Sounds of April in Portugal: Protest & Propaganda for Intercultural Education

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Abstract

This article discusses ways of interpreting music sounds useful for the realm of Intercultural Education. The approach proposes a set of three core concepts basic to the human condition – mobility, complexity, versatility – and rather meaningful within the practice of Intercultural Education. As departing points it uses two metaphorical ideas associated with songs of Portuguese origin and multiple influences, which became strong symbols of identifiable political purposes: propaganda and protest. Armstrong’s release of April in Portugal (New York 1953) signaled a propaganda strategy of global scope in the aftermath of World War II. Many musicians and singers would perform the song, spread still today in the memories of many all over the world. The Portuguese revolution that ended the dictatorial regime in 1974 happened soundly, by coincidence, in April. The revolutionary forces involved used protest songs to awake the populations’ awareness, to signal the military actions for the coup d'etat and to educate the illiterate population in the new principles and practices afterwards. Both metaphors Sounds of April, as these revolutionary songs became known, and April in Portugal were associated with industrious and meaningful expressive behaviors that performed needed propaganda and protest roles of national and international scope. The deconstruction of these political roles, made slogans of different times, helps us to interpret inner processes of human relationships affected by governmental strategies, and to think about why and how to develop Intercultural Education.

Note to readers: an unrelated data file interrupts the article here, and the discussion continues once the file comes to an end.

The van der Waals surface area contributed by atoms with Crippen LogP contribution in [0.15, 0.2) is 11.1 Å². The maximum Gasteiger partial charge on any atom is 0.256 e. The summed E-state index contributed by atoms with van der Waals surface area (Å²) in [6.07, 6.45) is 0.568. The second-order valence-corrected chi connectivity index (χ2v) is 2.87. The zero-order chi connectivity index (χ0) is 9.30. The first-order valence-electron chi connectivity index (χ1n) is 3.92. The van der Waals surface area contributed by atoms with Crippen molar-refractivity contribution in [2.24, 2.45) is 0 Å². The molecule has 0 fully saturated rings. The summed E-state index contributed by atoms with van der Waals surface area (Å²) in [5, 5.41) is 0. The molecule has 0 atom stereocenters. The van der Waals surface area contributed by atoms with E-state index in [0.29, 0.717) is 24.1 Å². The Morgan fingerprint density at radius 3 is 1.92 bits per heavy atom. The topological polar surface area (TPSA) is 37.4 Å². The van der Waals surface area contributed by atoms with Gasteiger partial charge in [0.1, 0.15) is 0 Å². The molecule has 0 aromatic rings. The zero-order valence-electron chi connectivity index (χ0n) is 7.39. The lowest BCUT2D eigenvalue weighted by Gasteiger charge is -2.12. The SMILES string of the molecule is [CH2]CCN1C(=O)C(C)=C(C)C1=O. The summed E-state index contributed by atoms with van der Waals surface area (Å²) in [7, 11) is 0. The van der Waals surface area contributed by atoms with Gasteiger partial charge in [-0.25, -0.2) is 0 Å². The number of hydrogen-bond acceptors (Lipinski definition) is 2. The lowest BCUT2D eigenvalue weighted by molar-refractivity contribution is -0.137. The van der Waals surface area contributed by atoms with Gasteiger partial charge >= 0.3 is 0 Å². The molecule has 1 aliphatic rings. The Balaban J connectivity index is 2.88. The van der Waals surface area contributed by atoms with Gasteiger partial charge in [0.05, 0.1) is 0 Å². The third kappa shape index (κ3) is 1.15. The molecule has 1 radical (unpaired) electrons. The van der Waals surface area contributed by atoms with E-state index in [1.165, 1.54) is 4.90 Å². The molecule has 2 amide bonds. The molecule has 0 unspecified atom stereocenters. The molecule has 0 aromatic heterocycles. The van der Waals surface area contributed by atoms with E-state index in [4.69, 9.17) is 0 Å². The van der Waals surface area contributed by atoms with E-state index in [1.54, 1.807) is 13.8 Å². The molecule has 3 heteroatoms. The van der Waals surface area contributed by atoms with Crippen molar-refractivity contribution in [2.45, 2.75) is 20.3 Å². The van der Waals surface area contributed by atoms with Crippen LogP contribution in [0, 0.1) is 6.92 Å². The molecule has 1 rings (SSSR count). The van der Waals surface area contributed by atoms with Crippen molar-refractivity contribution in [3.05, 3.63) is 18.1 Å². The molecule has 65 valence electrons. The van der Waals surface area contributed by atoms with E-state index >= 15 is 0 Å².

Original languageEnglish
Pages (from-to)272-278
Number of pages6
JournalMusic and Human Mobility. Redefining Community in Intercultural Context
Volume4
Issue number1
Publication statusPublished - May 2015
Event4th RCIC Conference - Brasov, Brasov, Romania
Duration: 21 May 201523 May 2015

Keywords

  • Louis Armstrong
  • Amália Rodrigues
  • José Afonso
  • Protest songs
  • Propaganda
  • Ethnomusicology
  • Intercultural Education
  • Music

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